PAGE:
Women in Sheffield mark International Women's Day with humorous protest at their new bishop
Women in Sheffield have made a humorous protest at the appointment of Philip North as the city's new Church of England bishop.
The famous bronze sculpture unveiled last year to commemorate women who worked in the steel industry in Sheffield in the last two wars has been adorned with episcopal mitres and stoles with one placard that reads: 'This is what a priest looks like.'
BBC TV's Gogglebox vicar Kate Bottley posted the protest on Twitter, describing it as 'good natured'.
Currently Bishop of Burnley, North, 50, succeeds Steven Croft, now Bishop of Oxford. He will be consecrated at Sheffield Cathedral in July. He is part of the Anglican Catholic group The Society, part of Forward in Faith, and does not ordain women himself. He has made it clear that he supports women's ministry in the diocese.
The 'Women of Steel' protest was organised by the new group Sheffield Action on Ministry Equality or SAME, set up to debate the appointment and make suggestions for action. It was timed to coincide with International Women's Day.
Two ministry equality activists, Nicole Brown and Sioned-Mair Richards, 'prayerfully' adorned the Women of Steel as 'full bishops', asking that this would offer a temporary sign of encouragement to women in the Diocese of Sheffield who need it, the action group's blog reported.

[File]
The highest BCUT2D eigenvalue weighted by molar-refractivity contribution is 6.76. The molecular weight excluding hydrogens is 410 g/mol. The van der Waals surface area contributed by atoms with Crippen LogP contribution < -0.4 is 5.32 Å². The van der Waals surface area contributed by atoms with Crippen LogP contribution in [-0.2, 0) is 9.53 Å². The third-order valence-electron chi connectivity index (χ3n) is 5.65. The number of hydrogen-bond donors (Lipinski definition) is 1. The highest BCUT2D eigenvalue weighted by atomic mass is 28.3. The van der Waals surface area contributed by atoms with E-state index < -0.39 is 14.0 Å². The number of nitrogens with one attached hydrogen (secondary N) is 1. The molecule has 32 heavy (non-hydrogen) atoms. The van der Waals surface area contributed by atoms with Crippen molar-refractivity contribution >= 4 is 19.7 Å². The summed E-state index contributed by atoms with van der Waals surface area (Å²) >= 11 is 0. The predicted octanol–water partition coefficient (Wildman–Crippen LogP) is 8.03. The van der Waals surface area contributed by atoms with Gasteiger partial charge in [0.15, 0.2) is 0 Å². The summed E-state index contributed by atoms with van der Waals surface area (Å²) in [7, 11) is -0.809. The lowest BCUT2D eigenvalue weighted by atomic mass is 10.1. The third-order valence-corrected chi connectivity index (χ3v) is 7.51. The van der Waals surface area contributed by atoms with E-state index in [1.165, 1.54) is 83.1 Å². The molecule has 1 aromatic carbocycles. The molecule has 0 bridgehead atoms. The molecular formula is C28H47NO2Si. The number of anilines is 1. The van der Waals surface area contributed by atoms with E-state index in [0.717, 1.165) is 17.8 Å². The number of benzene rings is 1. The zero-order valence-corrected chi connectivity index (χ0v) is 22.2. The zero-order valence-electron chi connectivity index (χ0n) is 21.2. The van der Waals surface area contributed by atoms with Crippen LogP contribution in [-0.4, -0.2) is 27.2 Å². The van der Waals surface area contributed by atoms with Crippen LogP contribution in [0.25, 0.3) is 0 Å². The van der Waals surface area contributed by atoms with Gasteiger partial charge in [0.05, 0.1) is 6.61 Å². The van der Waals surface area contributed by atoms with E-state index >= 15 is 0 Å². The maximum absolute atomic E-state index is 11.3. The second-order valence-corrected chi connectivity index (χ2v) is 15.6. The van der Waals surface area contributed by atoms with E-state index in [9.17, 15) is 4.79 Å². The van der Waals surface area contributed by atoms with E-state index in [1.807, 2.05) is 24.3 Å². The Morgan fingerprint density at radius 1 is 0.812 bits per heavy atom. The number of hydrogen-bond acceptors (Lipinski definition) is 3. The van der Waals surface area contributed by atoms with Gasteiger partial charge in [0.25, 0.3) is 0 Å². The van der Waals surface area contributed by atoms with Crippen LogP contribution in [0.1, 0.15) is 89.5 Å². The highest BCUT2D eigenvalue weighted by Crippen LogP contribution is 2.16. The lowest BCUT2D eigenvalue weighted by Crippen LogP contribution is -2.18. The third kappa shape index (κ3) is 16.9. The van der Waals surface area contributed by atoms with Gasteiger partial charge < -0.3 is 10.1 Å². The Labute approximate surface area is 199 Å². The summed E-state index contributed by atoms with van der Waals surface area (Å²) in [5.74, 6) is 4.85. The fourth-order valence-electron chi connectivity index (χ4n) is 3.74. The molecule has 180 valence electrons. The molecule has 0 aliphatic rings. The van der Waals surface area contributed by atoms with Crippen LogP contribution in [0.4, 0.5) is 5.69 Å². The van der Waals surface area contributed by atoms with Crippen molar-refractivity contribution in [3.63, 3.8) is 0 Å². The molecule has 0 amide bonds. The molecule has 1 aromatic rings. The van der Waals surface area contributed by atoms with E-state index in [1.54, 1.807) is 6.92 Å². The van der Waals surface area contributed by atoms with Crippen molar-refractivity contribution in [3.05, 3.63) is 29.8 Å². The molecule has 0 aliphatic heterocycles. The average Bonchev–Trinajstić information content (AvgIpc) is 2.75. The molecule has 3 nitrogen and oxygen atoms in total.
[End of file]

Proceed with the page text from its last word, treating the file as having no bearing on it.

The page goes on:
They posed the question 'What Would the Women of Steel Do?'
In a statement, Brown and Richards said: 'Sheffield is proud of its women. Women who marched for access to birth control in the 1960s, women who marched for equal pay in the 1970s, women who stood on the picket lines in the 1980s and our treasured Women of Steel who did all they could during our nation's darkest hours.
'That same strength beats in the hearts of the women of Sheffield today. We don't think the new bishop is a bad person but we do believe that he wrong about women's ordination.
'And we think we owe it to the Women of Steel throughout our city's proud history, to speak out about injustice and peacefully and with good humour to do all we can to persuade him to change his mind. The women of steel would expect nothing less.
'We also think the women of steel would make brilliant bishops. We have faith that one day we will persuade Bishop North to agree with us.'